Presentation on theme: "The End of One War, the Start of Another…. Occupation of Germany Both Germany and Berlin split up into section controlled by the Allies British, American,"— Presentation transcript:
Occupation of Germany Both Germany and Berlin split up into section controlled by the Allies British, American, French, and Russian Germany’s military is reduced to only a police/defense force Liberated lands in Western Europe returned to original control Liberated lands in Eastern Europe remained under Soviet control
Occupation of Japan Complete demilitarization and occupation by MacArthur and American military Japan’s constitution was re-written by the Allies, changing the government to a parliamentary democracy Japan’s emperor was forced to admit that he was not a god as was previously believed for centuries
Postwar World Formation of the United Nations (Oct 1945) Stronger than League of Nations, more binding, with a “powerful” Security Council In theory, only permanent Security Council members can have offensive military to be used as peacekeepers Rise of Cold War Places former allies against each other in an ideological struggle
Differing Postwar Plans United States Encourage the spread of democracy (eventually, just anything that is not communism) Rebuild European governments to promote stability and a new market for American goods Reunite Germany to stabilize it Soviet Union Encourage communism (worldwide workers’ revolution) Control Eastern Europe to protect Soviet borders Keep Germany divided to prevent it from waging war ever again
“The Iron Curtain” “From Stettin in the Baltic to Trieste in the Adriatic, an iron curtain has descended across the continent. Behind that line lie all the capitals of the ancient states of Central and Eastern Europe…” WINSTON CHURCHILL MARCH5, 1946 In 1947, Truman decides it’s time to stop “babying the Soviets” and develops the policy of containment. Containment- a policy designed to do whatever it takes to halt the spread of communist influence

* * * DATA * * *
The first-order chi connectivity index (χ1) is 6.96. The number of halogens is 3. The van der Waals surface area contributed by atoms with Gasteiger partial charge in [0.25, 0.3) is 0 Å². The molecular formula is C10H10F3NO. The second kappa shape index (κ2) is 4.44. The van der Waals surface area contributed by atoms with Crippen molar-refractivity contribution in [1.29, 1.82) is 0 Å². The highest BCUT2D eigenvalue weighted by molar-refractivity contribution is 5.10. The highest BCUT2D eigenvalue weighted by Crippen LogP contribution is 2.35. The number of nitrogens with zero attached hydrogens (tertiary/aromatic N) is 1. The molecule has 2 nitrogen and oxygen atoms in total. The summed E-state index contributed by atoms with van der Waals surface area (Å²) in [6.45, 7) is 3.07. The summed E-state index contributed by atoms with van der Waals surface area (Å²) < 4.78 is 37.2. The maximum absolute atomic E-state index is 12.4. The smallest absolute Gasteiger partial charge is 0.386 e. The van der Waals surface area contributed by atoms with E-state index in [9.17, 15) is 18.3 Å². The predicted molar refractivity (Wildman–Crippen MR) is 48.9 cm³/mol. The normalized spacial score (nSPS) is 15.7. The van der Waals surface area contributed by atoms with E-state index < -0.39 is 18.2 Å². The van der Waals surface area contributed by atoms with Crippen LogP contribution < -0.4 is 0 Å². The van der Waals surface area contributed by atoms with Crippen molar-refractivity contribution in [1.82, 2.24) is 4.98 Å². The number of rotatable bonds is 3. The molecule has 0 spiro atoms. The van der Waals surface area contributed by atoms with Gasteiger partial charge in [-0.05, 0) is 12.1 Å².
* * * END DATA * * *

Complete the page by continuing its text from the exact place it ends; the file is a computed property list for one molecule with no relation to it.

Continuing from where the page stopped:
U.S. Focus After WWII The War on Communism Political Economic
The Truman Doctrine (“containment”) Dedicated to uplifting anticommunist regimes around the world. Many US citizens did not want the US to continue fighting Communism around the world or interfere in other countries’ affairs Congress, however, quickly approved $400 million worth of aid
Communism and Poverty After WWII not only was communism spreading throughout the world but poverty as well. In Western Europe many of the cities were in shambles. There was a shortage of jobs as well as food. Main Question: How can the U.S. help?
The Marshall Plan George Marshall was the U.S. Secretary of State Wanted to help those in Western Europe who are living without shelter, jobs, and food. Why?
The Marshall Plan An assistance program to help rebuild Europe. Would provide food and machinery 12.5 billion dollar program in 1948 (2014 equivalent: $130 billion) Any country left in shambles that was not communist received aid from the U.S. Who refused this aid?
Case Study of Containment: The Korean War Japan ruled Korea until WWII – Korea was split into occupying zones (north – Soviets; south – U.S.) like in Germany North Korea: occupied by Soviets, led by communist leader Kim Il Sung South Korea: occupied by U.S., led by democratic leader U.S. and Soviets left in 1949 North invaded South in 1950 and U.S. offered South support – sending military and money to fight the North Koreans
Was the policy of containment successful? Korea before the war Korea after the war